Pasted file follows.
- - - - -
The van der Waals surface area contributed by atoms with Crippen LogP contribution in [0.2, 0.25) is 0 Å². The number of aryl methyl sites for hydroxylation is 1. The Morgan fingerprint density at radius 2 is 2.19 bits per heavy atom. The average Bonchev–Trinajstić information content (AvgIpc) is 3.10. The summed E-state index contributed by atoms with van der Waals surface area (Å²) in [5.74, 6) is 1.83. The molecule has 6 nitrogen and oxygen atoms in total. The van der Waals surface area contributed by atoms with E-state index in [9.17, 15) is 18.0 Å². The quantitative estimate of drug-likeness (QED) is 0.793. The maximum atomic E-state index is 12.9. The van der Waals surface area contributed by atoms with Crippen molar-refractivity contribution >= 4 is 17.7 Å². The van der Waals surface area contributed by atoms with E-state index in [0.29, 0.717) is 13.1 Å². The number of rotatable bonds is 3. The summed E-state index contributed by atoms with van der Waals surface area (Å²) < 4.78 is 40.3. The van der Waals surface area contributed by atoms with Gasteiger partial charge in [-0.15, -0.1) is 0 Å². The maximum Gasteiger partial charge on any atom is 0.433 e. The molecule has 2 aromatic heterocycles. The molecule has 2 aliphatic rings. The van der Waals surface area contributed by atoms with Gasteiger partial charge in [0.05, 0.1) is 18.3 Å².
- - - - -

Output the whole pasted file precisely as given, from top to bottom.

The van der Waals surface area contributed by atoms with Crippen LogP contribution in [0.2, 0.25) is 0 Å². The number of aryl methyl sites for hydroxylation is 1. The Morgan fingerprint density at radius 2 is 2.19 bits per heavy atom. The average Bonchev–Trinajstić information content (AvgIpc) is 3.10. The summed E-state index contributed by atoms with van der Waals surface area (Å²) in [5.74, 6) is 1.83. The molecule has 6 nitrogen and oxygen atoms in total. The van der Waals surface area contributed by atoms with E-state index in [9.17, 15) is 18.0 Å². The quantitative estimate of drug-likeness (QED) is 0.793. The maximum atomic E-state index is 12.9. The van der Waals surface area contributed by atoms with Crippen molar-refractivity contribution >= 4 is 17.7 Å². The van der Waals surface area contributed by atoms with E-state index in [0.29, 0.717) is 13.1 Å². The number of rotatable bonds is 3. The summed E-state index contributed by atoms with van der Waals surface area (Å²) < 4.78 is 40.3. The van der Waals surface area contributed by atoms with Gasteiger partial charge in [-0.15, -0.1) is 0 Å². The maximum Gasteiger partial charge on any atom is 0.433 e. The molecule has 2 aromatic heterocycles. The molecule has 2 aliphatic rings. The van der Waals surface area contributed by atoms with Gasteiger partial charge in [0.05, 0.1) is 18.3 Å².